By Megan Peters
It has been just over seven months now since the fateful Friday the 13th that saw the industry I love fall to its knees. What has unfolded since that day has been an absolute roller coaster of emotions.
I feel like every single self-help tactic taught by the conference speakers we have all heard many times over has been used by me this year – with varying success!
At the start I think many of us were in denial and couldn’t really understand the emotions we were feeling – mainly because they changed multiple times a day – sometimes multiple times an hour!
For me, it helped when I aligned the experience to the seven stages of grief – and this mindset was what gave me permission to ride the emotional wave. I was grieving the loss of what was shaping up to be a killer year, the loss of my colleagues and clients and our casual interactions, the loss of my sense of knowing exactly what was happening and what I was meant to do about it, and the loss of some amazing events that were being cancelled and postponed around me.
Looking at the industry as a whole – certainly here in Sydney anyway – I feel like we have maintained a pretty supportive atmosphere. We have watched and listened to each other’s various podcasts and videos, we have defined our relationships and we have reached out and checked in with people, and we have celebrated success stories of businesses who have created something for themselves to work on.
For me personally, I went into hibernation initially and definitely had an element of denial in my mindset. I thought this would all be over and done within a couple of months and life would be back to normal – not a new normal; but the good old normal we all loved.
As time went on, I started to realise that the good old normal was a long way from returning. But at the same time, I also started to realise that this wasn’t necessarily a bad thing. Like many of us, I had a hectic schedule and I wore my “to do” list and my stress like a badge of honour. I started to look at what my definition of success was – and just recently I am starting to think that definition has changed irreversibly for me.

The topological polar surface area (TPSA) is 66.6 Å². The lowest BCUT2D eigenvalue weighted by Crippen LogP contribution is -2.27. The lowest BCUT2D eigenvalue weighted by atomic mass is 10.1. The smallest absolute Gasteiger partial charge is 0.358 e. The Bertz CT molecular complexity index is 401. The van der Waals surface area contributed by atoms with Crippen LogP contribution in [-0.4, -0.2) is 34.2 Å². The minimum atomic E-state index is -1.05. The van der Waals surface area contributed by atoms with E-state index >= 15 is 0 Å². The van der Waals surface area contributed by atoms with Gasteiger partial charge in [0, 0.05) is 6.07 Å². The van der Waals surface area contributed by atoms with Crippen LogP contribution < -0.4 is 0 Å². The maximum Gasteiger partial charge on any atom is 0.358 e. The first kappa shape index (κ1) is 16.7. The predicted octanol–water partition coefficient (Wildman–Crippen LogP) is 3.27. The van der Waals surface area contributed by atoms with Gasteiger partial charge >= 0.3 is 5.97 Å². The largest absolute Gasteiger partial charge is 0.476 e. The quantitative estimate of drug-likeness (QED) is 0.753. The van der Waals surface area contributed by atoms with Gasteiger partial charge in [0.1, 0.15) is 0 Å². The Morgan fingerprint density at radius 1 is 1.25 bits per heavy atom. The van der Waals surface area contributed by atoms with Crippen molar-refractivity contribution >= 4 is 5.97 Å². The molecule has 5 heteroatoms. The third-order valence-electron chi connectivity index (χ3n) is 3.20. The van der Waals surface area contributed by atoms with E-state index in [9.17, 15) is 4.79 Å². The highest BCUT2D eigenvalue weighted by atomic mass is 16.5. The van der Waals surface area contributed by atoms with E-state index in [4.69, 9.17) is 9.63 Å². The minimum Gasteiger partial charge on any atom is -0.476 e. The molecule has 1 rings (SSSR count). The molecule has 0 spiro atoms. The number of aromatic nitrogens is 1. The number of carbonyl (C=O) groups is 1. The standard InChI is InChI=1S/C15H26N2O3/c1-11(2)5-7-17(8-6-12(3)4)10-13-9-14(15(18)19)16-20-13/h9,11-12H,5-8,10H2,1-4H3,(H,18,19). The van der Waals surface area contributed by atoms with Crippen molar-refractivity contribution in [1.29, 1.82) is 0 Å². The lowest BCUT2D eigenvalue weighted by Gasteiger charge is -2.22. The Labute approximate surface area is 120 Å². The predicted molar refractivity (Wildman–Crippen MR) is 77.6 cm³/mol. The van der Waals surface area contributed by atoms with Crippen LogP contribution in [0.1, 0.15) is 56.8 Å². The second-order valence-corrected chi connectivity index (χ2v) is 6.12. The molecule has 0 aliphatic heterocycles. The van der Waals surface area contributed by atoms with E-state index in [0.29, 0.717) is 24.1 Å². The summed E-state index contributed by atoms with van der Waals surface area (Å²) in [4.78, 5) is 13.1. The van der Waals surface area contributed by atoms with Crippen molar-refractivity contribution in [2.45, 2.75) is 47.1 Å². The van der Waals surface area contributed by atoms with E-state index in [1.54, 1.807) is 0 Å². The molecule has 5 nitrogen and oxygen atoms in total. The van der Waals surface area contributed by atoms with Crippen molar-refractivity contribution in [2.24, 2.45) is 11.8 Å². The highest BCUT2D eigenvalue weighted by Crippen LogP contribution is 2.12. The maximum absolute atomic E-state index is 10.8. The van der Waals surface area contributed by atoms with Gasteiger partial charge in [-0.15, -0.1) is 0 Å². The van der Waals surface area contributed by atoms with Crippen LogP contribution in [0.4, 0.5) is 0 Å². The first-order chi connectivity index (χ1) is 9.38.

The best thing to come out of Covid has been the time that I have spent with my daughter and family. Clearly this goes without saying! However, it is a really weird paradigm to be so grateful for that on one hand; but desperately missing my old normal and wanting it back so badly on the other.
Looking forward is still a really difficult thing to do. I find the stop-start nature of the rebuilding of the industry one of the hardest things to deal with – having no end date, no clear plan and no deadline to work towards goes against every grain of my being as an event planner! Every time I get excited about the return of events, something in the community happens that puts the brakes on that excitement again.
I think as an industry, we have really grown through this experience. I have seen competitors now showing nothing but respect and support for each other, and I feel like when we do finally get back to seeing each other in real life, and not on a Zoom call, we will enter those conversations with far more intent and purpose.
I caught myself a few weeks ago sitting at my desk at the start of a day with a few phone calls to make and an email to respond to and I thought to myself “I have a bit on today!” And that was quite scary. On what planet is that a lot to do! The thought of returning to the pace at which we used to work is daunting.
My hope for the return of the industry is that the support and respect we are all showing for each other will continue. We will celebrate our successes, and those of our competitors, and we will all work together to maintain the professionalism of our industry. My biggest hope is that it doesn’t become a price cutting race to the bottom.
I feel like we have come such a long way as an industry in the last 15 years at placing value and charging fair rates for the skills we offer and I hope that this doesn’t come undone as people start quoting events again.
I know we aren’t all in the same boat, but we are all in the same storm. If you are weathering the storm in a solidly built boat which is riding the waves, reach out to the people who have found themselves in a dinghy and see if you can help them over the next wave. Remember, helping the boats around you rise doesn’t mean yours won’t rise too.
Megan Peters is general manager of Lateral Events. She can be contacted on email@example.com.